The danger of science denial

This, ladies and gentlemen. THIS. Journalist Michael Specter gives an impassioned TED Talk on the danger of science denial. A brilliant talk, and something to be shared as widely as possible. _Especially_ with the anti-science people you know! Vaccine-autism claims, “Frankenfood” bans, the herbal cure craze: All point to the public’s growing fear (and, often, […]

Best cover ever - Space Oddity from the ISS

Legend-of-a-human-being* Commander Chris Hadfield, who (in my view) has been responsible for some of the coolest, most inspiring science communication ever**, has just won everything. Ever. As his goodbye to his time aboard the International Space Station (ISS), Chris recorded a lovely, very heartfelt cover version (with music video) of David Bowie’s classic 1969 ‘Space […]

On the subject of patents

Something encouraging actually happened today in politics for a change. Commerce Minister Craig Foss, who  gets the ‘aimee whitcroft award for most awesome aptronym of the day’, has been listening to NZ’s IT sector on its huge resistance to software being patentable here. And in the wake of that announcement, I figured I’d share a […]

How did feathers evolve?

No doubt you all know by now that fellow Sciblogger and all-around awesomesauce person Siouxsie Wiles has started making some wonderful science videos. If you’ve not already seen and loved them, you can catch them on her YouTube channel - we look forward to the next ones, Siouxsie! And so, in that vein, I thought […]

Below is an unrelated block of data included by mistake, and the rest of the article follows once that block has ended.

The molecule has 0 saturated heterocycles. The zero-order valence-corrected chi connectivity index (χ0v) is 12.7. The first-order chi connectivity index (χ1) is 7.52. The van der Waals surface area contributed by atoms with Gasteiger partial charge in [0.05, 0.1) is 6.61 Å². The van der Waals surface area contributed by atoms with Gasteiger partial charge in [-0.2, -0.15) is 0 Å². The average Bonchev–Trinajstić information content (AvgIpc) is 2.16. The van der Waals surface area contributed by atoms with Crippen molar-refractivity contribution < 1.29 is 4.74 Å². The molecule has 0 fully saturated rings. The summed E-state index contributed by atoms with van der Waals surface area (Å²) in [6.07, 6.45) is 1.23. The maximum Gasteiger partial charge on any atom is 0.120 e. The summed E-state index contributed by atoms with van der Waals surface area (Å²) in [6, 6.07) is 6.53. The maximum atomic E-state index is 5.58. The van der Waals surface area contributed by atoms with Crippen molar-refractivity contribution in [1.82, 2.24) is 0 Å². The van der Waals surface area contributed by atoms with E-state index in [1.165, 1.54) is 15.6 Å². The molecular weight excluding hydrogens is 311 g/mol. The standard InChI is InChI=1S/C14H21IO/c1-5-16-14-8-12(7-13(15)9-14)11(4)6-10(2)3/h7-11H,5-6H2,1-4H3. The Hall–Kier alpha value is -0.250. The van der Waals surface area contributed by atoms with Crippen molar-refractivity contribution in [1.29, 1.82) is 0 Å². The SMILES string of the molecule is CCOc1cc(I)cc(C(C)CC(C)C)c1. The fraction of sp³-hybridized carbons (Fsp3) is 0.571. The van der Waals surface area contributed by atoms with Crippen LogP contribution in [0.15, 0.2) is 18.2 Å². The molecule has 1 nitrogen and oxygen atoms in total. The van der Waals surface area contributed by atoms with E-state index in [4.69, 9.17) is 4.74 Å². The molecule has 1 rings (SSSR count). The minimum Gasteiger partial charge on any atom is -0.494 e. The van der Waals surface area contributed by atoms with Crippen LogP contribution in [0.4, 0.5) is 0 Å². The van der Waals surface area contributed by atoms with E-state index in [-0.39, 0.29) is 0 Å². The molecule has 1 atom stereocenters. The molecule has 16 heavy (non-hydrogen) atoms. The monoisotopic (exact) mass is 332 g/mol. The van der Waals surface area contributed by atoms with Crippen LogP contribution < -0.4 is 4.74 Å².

Who are we without the internet?

‘I’m Paul Miller and I just spent a year without the internet. Can you tell?’ Paul Miller - tech writer for The Verge, amongst other things - has just completed a full year ‘without the internet’. On April 30th 2012, at a minute before midnight, he unplugged his ethernet, wi-fi and stopped using his smartphone […]

A boy and his atom feature in world’s smallest movie

And now for something a little different! IBM, who make Very Clever Machines, have just released “A Boy and His Atom”, the world’s smallest movie. How small? Well, atomic scale. IBM using a tunneling electron microscope (which won IBM a Nobel Prize in 1986) to push carbon atoms around in 242 frames and tell the […]